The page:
This in itself is quite a reductive reading of the situation – many factors contributed to Doctor Who’s viewer decline in the mid-late 1980s, and it’s honestly a stretch to see the casual name-dropping the occasional old companion being high on many people’s list of reasons for tuning out. But the point isn’t so much that Doctor Who was referencing its own past, as how it was referencing its own past. Because yes, expecting viewers of 1985’s Attack of the Cybermen to remember details from The Tomb of the Cybermen, broadcast 18 years earlier, was a big ask. Similarly, if you’re going to make the Matrix so central to the plot of Arc of Infinity (1983), it might have be useful to remind viewers who don’t have the Target novel of The Deadly Assassin to hand what the Matrix actually is.
But that’s deepcore nerd stuff. David Tennant or Matt Smith coming back for a quick victory lap, on the other hand, is something everyone can enjoy, no matter how casual their relationship with the show. The polar opposite of fan-serving indulgence, it’s actually the biggest, most populist, most crowd-pleasing, big tent move Doctor Who could possibly make. (And this was true even in the 1980s, by the way, when the return of the Cybermen after an absence of seven years was an exciting event for everyone – including the kids who’d never heard of them.)
Even the return of Paul McGann, whose Eighth Doctor has had only fleeting screen-time, would be pretty simple to explain to viewers who aren’t familiar with him. And not just simple, but fun. Exciting. A strange man in strange clothes rocking up and telling everyone he used to be the Doctor? That’s drama. That’s a story. Who on Earth is going to take flight at that?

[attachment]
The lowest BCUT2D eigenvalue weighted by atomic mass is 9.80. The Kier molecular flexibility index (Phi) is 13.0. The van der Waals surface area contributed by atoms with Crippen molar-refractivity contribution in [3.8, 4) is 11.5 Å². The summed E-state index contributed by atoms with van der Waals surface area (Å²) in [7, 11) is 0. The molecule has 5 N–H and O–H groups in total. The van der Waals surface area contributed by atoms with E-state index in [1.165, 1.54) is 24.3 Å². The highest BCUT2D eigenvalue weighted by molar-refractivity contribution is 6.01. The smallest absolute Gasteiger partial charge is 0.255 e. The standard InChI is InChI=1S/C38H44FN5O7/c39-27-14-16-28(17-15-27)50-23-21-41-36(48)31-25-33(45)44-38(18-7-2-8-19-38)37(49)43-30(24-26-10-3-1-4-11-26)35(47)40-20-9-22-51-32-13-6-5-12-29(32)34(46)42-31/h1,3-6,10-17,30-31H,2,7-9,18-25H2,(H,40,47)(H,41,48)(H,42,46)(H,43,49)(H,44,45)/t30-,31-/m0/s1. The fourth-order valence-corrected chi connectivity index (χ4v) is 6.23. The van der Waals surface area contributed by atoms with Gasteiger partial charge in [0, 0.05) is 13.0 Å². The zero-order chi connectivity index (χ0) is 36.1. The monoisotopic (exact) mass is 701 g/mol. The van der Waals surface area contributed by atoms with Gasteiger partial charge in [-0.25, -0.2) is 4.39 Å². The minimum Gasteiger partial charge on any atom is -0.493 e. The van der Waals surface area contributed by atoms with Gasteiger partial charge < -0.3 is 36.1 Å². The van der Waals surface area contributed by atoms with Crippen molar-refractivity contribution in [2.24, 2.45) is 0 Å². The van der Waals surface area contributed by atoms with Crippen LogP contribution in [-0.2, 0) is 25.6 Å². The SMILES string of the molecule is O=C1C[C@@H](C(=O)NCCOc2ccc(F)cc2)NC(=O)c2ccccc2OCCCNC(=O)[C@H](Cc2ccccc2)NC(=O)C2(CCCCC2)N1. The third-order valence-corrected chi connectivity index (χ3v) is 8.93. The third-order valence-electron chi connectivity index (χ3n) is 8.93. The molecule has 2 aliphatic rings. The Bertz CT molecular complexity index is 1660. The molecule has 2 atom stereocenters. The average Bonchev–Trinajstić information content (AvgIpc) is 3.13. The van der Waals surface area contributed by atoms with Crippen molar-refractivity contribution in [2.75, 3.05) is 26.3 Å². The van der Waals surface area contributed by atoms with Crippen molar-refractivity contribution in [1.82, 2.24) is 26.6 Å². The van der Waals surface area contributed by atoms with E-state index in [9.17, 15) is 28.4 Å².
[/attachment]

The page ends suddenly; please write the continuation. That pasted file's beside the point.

So the point about “continuity”, surely, is that, as Bananarama would have it, it ain’t what you do, it’s the way that you do it. If there’s a decent story to be told, and there are no barriers to entry, then what are you afraid of?
It doesn’t have to be nostalgia for the sake of it. But equally, there’s nothing wrong with the odd bit of nostalgia that is very much for the sake of it – if it brings a delicious shiver of recognition to the nape of the neck, without getting in the way of the action, then bring it on.
Though much derided, nostalgia is as valid an emotional weapon as any other in a dramatist’s armoury. Derived from the Greek words nostos, meaning homecoming, and algos, meaning pain, there’s an inbuilt dramatic tension in nostalgia: a recognition that memories are as sorrowful as they are sweet. When you’ve got a story forged over six decades to play with, you’d be crazy not to tap into that every now and again. After all, there’s surely a limit to how many times you can repeat the same format of the Doctor arriving somewhere, fixing something and then leaving again. You have to shake up the formula and raise the emotional stakes occasionally, and plugging into your own mythology is one obvious way of doing that.
And to those who still insist that all this halts the glorious march of progress, I would say: you wouldn’t treat your own history like that, would you? Keep all your precious memories in a locked box, never to be opened? What a diminished life that would be. And the same goes for Doctor Who.
So come on. We’ve all had a horrible few years. Let’s stop thrashing ourselves with birch twigs and pretending we need to live like monks. For Doctor Who’s 60th birthday, let’s lean into the biggest, most glorious nostalgia hit Russell T Davies can throw at us. Casual viewers will love it, the media will love and, if they’d just allow themselves to relax and go with the flow, the hardcore fans would love it, too.
It’s a party that everyone is invited to – after which, the Fourteenth Doctor can strike out into a bold new future with a renewed headwind of love and goodwill. And if the show doesn’t want to look over its shoulder for a year or two at that point, then fair enough. Fresh start, and all that. But the past will always be there, waiting – and it’s honestly nothing to be scared of.